Late attack ads had little effect

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Column by Jim Clark

The other day, I was watching a baseball game on television and a commercial came on. It was an attack ad by U.S. Sen. Bill Nelson (D-Fla.) against Republican nominee Connie Mack.
It was about 11 weeks before the November election. I think I nearly cried. You mean we have nearly three months of this to go.
I was so glad to walk out to my mailbox last Tuesday, election day, and get nothing but a couple of bills (of course, you can throw the political ads away, you can’t do the same with the bills).
In the final days before the Aug. 14 primary, the nasty ads that came into the mailbox were a little bit disgusting.
Two of the worst were in the race for school superintendent on the Republican side. One ad against Jackie Porter asked, “Who IS pulling Jackie Porter’s strings?” It showed a hand with a puppet with Porter’s face. Then on the flip side of the mailed oversized card it said, “Certainly not Marion County Taxpapers, that’s for sure! …If she even bothers to show up, that is!”
It went on with various charges, some old.
Then there was the one that said , “George Tomyn can’t bring his ‘A’ game for our kids.” On the reverse side it gave him a “D” for things such as school performance while principal, running the school food service, the fact that he was supposedly passed up “more than thirty times” for promotion to principal, lsck of a private sector job and “accountability.”
The two ads were put out by a group or groups with two different names, but the same address … 235 E. Virginia St., in Tallahassee.
The only superintendent candidate on the ballot who wasn’t the subject of one of these attack ads was Wally Wagoner.
The voters, however, sent a message. The attack ad “victims” finished 1-2, and Wagoner finished a distant third. So much for the effectiveness of the ads.
The sheriff’s candidates weren’t immune to the advertising, either.
The same group from the same address in Tallahassee put out an anti-Chris Blair mailing that said “Double-Dippin’ Chris Blair wants an even sweeter deal from taxpayers.” It listed a payout, lifetime income and sheriff’s salary. It had a picture of a little girl looking over a dropped ice cream cone with three scoops on the ground.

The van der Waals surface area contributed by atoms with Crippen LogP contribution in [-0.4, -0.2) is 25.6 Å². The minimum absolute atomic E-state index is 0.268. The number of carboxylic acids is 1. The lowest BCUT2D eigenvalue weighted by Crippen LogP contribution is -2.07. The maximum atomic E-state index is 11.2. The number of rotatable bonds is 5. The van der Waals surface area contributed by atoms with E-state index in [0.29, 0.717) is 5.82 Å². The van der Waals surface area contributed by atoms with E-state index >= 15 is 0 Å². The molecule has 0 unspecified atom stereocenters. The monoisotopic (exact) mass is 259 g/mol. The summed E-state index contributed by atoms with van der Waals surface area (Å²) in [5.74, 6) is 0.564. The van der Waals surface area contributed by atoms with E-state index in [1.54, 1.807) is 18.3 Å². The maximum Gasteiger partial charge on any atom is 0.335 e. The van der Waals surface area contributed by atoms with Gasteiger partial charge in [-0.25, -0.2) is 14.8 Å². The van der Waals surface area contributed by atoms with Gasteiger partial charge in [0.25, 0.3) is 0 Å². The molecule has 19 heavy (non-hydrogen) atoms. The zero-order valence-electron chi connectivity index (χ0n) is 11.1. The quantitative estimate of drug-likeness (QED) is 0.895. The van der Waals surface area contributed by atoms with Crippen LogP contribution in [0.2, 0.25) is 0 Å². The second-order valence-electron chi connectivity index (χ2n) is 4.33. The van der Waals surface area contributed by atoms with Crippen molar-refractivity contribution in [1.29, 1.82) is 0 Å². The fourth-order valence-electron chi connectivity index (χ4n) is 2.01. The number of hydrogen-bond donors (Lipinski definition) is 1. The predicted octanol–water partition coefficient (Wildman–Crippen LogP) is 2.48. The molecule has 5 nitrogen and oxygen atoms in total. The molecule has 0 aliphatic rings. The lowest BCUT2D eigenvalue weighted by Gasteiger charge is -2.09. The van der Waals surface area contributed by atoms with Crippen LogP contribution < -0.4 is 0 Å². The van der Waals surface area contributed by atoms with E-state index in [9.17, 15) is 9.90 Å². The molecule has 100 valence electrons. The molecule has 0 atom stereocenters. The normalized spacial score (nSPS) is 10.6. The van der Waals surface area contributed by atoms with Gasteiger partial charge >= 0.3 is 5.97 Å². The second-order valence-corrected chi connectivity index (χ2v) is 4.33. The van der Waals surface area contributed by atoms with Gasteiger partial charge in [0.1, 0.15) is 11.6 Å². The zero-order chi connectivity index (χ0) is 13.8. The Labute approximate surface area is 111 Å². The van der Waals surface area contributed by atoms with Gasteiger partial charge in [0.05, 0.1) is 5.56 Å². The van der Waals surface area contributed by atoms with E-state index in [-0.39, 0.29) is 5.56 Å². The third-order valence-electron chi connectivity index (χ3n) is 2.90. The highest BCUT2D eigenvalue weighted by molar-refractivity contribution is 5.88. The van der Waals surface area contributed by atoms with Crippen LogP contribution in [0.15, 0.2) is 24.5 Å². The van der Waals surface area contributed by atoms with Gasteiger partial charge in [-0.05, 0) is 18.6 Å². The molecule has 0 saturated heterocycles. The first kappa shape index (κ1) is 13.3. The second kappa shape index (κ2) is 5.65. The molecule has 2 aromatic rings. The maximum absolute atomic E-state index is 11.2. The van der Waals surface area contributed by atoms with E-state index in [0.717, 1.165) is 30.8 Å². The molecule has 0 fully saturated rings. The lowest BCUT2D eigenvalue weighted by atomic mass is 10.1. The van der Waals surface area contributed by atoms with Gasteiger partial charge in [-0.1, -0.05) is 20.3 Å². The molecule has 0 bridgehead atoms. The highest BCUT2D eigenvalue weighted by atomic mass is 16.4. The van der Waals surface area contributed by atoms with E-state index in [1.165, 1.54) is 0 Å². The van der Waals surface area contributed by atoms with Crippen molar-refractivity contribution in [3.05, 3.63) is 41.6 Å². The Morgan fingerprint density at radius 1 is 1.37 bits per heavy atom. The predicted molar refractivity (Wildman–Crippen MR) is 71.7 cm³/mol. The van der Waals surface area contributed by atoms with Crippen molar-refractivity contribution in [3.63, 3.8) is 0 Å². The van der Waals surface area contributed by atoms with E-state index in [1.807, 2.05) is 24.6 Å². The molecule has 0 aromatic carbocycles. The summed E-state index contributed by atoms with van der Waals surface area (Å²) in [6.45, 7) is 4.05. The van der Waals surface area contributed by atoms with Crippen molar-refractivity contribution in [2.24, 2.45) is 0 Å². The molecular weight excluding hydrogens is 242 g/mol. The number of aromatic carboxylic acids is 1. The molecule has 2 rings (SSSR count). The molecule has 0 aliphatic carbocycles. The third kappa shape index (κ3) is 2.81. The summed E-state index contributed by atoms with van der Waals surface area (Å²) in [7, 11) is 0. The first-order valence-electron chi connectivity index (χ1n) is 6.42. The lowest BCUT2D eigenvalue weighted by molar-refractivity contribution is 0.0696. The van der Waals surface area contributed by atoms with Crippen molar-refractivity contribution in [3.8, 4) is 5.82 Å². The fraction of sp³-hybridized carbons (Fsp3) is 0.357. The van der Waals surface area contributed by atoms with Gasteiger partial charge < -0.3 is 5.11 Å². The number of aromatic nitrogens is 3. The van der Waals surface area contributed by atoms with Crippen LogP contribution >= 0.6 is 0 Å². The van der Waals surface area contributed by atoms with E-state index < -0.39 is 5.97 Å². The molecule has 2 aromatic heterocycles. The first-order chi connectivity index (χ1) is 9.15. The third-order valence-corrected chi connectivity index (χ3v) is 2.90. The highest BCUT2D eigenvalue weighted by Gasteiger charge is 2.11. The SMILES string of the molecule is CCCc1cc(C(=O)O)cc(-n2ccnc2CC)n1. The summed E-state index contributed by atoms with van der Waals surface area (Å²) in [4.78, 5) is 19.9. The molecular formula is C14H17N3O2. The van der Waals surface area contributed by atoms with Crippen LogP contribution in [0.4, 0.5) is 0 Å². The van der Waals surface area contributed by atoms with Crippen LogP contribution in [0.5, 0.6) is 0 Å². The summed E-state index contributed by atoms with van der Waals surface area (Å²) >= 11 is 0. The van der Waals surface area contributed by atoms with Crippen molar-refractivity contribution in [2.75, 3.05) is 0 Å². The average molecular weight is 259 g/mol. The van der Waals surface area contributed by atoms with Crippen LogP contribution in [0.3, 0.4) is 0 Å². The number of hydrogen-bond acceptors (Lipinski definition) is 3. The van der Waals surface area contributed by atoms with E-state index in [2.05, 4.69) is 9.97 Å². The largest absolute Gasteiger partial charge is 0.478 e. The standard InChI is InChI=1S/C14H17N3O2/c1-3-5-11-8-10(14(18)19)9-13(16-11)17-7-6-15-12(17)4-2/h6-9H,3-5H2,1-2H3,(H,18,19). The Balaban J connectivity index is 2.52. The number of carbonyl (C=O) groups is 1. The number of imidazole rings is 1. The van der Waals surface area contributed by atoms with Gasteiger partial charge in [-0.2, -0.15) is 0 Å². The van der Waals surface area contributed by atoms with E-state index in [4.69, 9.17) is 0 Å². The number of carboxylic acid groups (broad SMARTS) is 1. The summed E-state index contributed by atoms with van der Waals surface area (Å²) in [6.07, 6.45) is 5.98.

Another mailing from Tallahassee, this one from 1700 N. Monroe St., took on Dan Kuhn, saying, “A legacy of law enforcement failure” and “There’s a new sheriff coming to town. Dan Kuhn doesn’t measure up.”
Well, there is a new sheriff coming, and probably his name is Dan Kuhn, and the voters thought he measured up.
Two incumbent county commissioners were also the subject of attack ads, and one of them lost. Mike Amsden was accused of “20 years of failed leadership” that “has cost taxpayers millions of $$.” That one came from Citizens for Honesty in Government, 5400 S.W. College Road, Suite 302-152, Ocala. Amsden lost to David Moore.
There was also an ad against Stan McClain that said, “How has our Community Been Affected by Politician Stan McClain’s Failed Policies.” This one came from Citizens for a Quality Life, 1824 N.E. 2nd Ave., Ocala. McClain won the primary.
That was all in the final few days before the election.
Many of the candidates had positive mailings and, while I can’t stand getting all that stuff in the mail, at least it wasn’t insulting to me as a voter.
So here we go, getting ready for the general election. If you thought the local attacks were bad, now you get to throw in the federal people.
My biggest decision is which garbage can to throw this material in. Are the political ads recyclable? I sure hope not.
Jim Clark is editor of the South Marion Citizen.

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